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RIGHT AGAINST SELF-INCRIMINATION
►BAGADIONG V. GONZALES (94 SCRA 906)
FACTS: Plaintiffs filed a case to prohibit the provincial officials of Catanduanes from disbursing public funds
pursuant to the provincial budget on the ground that the budget had been falsified. During the trial, the plaintiffs
called on one of the defendants as witness. The latter objected on the ground that his right against self-
incrimination would be violated.
ISSUE: WON the information to be elicited is self-incriminatory.
HELD: The privilege against self-incrimination protects a person in all types of cases - criminal, civil, or
administrative. However, the defendant was not being directed to take the witness stand in a criminal case in
which he is an accused but in a civil case. He invoked his right against self-incrimination before any question was
propounded to him. At that stage, there is no way of telling whether or not the information to be elicited is self-
incriminatory.
►BATAAN SHIPYARD and ENGINEERING COMPANY, INC V. PCGG (150 SCRA 181)
FACTS: Petitioner was sequestered by the Presidential Commission on Good Government. The Presidential
Commission on Good Government required petitioner to produce its corporate records. Petitioner argued that
compliance with the order would violate its right against self-incrimination.
ISSUE: WON right against self-incrimination is applicable in this instant case.
HELD: A corporation is a creature of the State. The State may inquire how a corporation has exercised its
privileges and franchises. The right against self-incrimination has no application to juridical persons.
PRESUMPTION OF INNOCENCE
►VALLARTA V. CA (150 SCRA 336)
FACTS: To pay for some pieces of jewelry she was buying, petitioner issued a post-dated check. The check was
dishonored for lack of funds. She failed to deposit the necessary funds to cover it within three days from the time
she was given notice of its dishonor. Petitioner was charged with estafa. Petitioner argued that the law creating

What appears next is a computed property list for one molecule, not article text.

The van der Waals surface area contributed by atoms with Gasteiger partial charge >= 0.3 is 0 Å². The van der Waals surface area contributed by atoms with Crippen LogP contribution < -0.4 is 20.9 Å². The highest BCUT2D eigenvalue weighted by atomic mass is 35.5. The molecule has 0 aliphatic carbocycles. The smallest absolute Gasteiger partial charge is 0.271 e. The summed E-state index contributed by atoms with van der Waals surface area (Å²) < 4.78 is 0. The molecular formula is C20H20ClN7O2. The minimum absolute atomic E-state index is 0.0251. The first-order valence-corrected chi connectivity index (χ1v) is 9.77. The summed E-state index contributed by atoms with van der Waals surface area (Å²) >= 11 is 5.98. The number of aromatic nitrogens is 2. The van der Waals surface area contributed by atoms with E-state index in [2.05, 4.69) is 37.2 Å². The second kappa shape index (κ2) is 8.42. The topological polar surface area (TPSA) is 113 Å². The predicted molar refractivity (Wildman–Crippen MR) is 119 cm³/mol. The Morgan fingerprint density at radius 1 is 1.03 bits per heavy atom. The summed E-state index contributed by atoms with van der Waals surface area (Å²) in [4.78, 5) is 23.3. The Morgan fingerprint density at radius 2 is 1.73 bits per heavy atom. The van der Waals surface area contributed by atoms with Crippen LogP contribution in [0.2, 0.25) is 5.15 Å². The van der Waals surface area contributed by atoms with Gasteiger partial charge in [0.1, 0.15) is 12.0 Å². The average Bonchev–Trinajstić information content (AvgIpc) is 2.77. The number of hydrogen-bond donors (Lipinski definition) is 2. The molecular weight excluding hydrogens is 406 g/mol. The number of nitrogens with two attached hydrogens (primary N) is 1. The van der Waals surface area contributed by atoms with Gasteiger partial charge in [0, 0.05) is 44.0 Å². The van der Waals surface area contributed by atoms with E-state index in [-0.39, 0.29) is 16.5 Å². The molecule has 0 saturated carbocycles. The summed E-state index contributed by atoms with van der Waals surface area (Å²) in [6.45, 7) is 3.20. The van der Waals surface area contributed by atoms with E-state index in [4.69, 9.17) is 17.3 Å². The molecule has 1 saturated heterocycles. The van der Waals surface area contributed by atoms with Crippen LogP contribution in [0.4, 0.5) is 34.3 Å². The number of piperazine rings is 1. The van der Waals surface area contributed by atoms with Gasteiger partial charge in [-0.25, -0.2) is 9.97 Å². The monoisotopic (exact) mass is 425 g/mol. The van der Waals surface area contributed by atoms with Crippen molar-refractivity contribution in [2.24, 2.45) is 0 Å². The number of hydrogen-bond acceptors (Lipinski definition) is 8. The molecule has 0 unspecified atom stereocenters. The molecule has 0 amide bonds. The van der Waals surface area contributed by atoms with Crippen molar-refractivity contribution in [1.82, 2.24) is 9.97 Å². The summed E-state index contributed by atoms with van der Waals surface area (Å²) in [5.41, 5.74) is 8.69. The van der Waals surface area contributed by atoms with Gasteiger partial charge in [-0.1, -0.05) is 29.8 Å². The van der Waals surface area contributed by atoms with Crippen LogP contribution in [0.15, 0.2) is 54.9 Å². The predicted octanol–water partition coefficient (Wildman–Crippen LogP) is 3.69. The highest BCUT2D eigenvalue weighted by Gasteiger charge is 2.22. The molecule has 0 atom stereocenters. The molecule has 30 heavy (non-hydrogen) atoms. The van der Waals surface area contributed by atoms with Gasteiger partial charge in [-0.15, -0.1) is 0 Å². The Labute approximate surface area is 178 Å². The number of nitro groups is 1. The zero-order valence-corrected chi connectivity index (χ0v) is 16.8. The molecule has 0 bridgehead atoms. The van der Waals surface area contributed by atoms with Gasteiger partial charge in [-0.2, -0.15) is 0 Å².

the presumption of deceit in case of failure to deposit within three days the necessary funds to make good a check
which was dishonored for lack of funds violated the constitutional presumption of innocence and the prohibition
against imprisonment for non-payment of debt.
ISSUE: WON the presumption of deceit is conclusive.
HELD: The presumption of deceit is not conclusive. It can be rebutted by proof of good faith. Besides, there is no
constitutional objection to the passage of a law that when certain facts have been proved they shall be prima
facie evidence of guilt if there is a rational connection between the facts proved and the facts presumed.
►PAMINTUAN V. PEOPLE (234 SCRA 63)
FACTS: In the course of a robbery in the house of the complainants, pieces of jewelry were taken. The pieces of
jewelry were later on seen being displayed for sale in the stall tended by petitioner. Petitioner was charged with
violation of the Anti-Fencing Law.
ISSUE: WON the prima facie evidence of fencing would violate the constitutional presumption of innocence.
HELD: The provision in the Anti-Fencing Law that possession of any article which has been the subject of robbery
or theft shall be prima facie evidence of fencing is valid. The presumption is reasonable. The constitutional
presumption of innocence is not violated by a law providing that proof of some material fact shall constitute
prima facie evidence of guilt.